The Tectonic Studies Group (TSG) will organise a field trip to Death Valley in April 2017. The trip will be of particular interest for those who wish to learn more about tectono-volcanic processes, tectono-sedimentary processes, and the Basin and Range/ San Andreas system.
The trip is being organised and delivered by Phil Benson & Derek Rust of the University of Portsmouth. Continue reading “Tectonic Studies Group field trip to Death Valley, April 2017”
It’s Friday – but instead of the Friday links I have the story of a giant post earthquake debris flow in the Wenchuan area for you. As I already announced in my last post about the field trip to the Wenchuan earthquake epicenter in frame of the International Symposium on Mega-Earthquake Induced Geo-disasters and Long Term Effects in Chengdu, China, I still wanted to blog about the Qipan gully debris flow that we also visited during the field trip. After giving you some background information I will take you on the hike with us. We will first see massive destruction in the residential area and then have a look at the debris flow deposits and some mitigation structures while climbing up the gully. Come on, let’s go! Continue reading “Symposium on Mega Earthquake Induced Geo-disasters – The field trips part II: Qipan gully debris flow”
In the last two posts I have reported on the scientific sessions of the Fucino15 conference and on the first of the field trips. This post is about the L’Aquila field trip. I haven’t been to this city before and I was curious to see the place that sadly became so famous in earthquake science. I was surprised by how many heavily damaged buildings were still standing and by the overwhelming amount of historical buildings that await their reconstruction. We were given a great tour through the Palazzo Ardinghelli which is currently being rebuilt, then we had a look at the worst-affected parts of the city. Here’s a report in images. Continue reading “This was the Fucino15 meeting – part III”
I blogged about the scientific sessions at the Fucino15 meeting last week, here’s my report about the pre- and post-meeting field trips. The pre-meeting field trip was held in Rome, where we explored the archaeological and historical evidence for earthquake damage in the Eternal City. After the conference we followed the traces of the 1915 Fucino earthquake and then finally visited L’Aquila. This blog covers Rome and the geological field trips, a special on L’Aquila will follow later. Continue reading “This was the Fucino15 meeting – part II”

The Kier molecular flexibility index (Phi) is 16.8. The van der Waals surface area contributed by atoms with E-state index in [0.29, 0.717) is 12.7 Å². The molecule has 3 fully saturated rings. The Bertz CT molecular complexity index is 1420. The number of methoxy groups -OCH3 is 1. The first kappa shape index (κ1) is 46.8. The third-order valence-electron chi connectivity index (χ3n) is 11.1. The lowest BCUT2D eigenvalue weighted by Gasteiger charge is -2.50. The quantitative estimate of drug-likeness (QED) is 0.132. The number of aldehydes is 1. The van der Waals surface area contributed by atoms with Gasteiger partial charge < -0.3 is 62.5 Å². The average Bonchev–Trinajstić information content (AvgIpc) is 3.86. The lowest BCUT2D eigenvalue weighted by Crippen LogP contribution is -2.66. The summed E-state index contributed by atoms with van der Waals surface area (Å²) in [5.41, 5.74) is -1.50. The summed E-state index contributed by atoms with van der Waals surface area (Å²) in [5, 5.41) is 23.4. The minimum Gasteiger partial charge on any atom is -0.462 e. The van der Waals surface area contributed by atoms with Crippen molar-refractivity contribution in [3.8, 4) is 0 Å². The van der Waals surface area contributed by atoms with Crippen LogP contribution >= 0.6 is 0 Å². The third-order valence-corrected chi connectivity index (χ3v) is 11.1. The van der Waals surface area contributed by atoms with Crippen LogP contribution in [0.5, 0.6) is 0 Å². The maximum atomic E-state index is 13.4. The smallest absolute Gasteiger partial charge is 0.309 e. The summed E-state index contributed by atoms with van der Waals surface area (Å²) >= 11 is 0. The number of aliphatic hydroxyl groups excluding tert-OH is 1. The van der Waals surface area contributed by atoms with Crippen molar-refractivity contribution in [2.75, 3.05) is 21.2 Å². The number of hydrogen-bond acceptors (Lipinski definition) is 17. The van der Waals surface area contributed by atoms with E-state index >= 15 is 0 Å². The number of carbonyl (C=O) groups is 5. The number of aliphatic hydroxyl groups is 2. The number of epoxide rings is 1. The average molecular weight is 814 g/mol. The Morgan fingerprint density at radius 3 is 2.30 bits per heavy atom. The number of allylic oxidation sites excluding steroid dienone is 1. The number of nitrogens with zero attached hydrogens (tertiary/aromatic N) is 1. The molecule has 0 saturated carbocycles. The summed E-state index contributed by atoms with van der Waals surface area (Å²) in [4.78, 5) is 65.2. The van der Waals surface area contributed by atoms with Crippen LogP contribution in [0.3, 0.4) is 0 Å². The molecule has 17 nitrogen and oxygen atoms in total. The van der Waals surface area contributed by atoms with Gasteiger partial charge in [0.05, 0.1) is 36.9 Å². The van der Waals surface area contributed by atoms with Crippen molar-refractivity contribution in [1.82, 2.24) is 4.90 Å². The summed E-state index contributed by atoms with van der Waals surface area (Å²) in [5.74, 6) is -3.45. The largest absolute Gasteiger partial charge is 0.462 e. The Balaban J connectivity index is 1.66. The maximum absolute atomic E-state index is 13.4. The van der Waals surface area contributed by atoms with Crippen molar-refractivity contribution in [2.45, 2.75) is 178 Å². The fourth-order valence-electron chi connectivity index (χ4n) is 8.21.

What happened in our world of geosciences last week? What news did you miss? What paper to read on the weekend? Here’s a roundup of last week. Today is Friday and here are your links!
Continue reading “What’s up? The Friday links (62)”
The 5th PATA Days have been a great experience. We had lots of interesting science and discussions, great field trips, wonderful social events and a quite thoroughly insight into Korean cuisine. It was for sure the best organized PATA Days meeting that took place so far – many thanks and congratulations to Prof. Young-Seog Kim, Dr. Jin-Hyuck Choi and the fantastic Korean organizing team.
If you want to download the abstract volume and the field trips guide, here are the free download links: Continue reading “5th PATA Days in Busan – abstract volume and field trip guide available for download”
The 5th PATA Days (5th International INQUA Meeting on Paleoseismology, Active Tectonics and Archeoseismology) have started with a great icebreaker party on Sunday. On Monday we went on a field trip to Korea’s east coast and had a look at uplifted Late Quaternary terraces and some relatively young thrust faults. Plus, we visited a nuclear waste deposit site. Today the first presentations will start at 10 a.m. and the first poster session will be held. Here are some impressions from the first days:
Continue reading “PATA Days in Busan, Korea, have started”
The SSA2014 annual meeting took place in Anchorage, Alaska from 29 April – 2 May. Currently the post-meeting excursion on the effects of the Great Alaska Earthquake of 1964 is taking place, and we placed our paleoseismicity-spy Gösta Hoffmann in the group. We hope that no one realizes that he’s a desert geologist and absolutely in the wrong place, but he promised to not wear his Teva sandals in order not be identified. Gösta is Associate Professor at the German University of Technology in Oman (GUtech) and works on coastal change and tsunamis, and particularly on tsunamis in the Arabian Sea. Here is his report from Alaska: Continue reading “A paleoseismicity-spy and desert geologist in Alaska”
The Friends of the Pleistocene went on a fieldtrip few days ago to study the 4D Architecture of an Oblique Rift Margin in Baja California, NW Mexico. The tour focussed on the paleoseismology of the Borrega and Laguna Salada Faults, especially on the 1982 and 2010 surface ruptures, and took place fom 27 February to 2 March, 2014. You can download the detailed field guide and the road log here. Continue reading “Fieldtrip guide for download: 4D Architecture of an Oblique Rift Margin – Paleoseismology of the Borrego and Laguna Salada Faults (MEX)”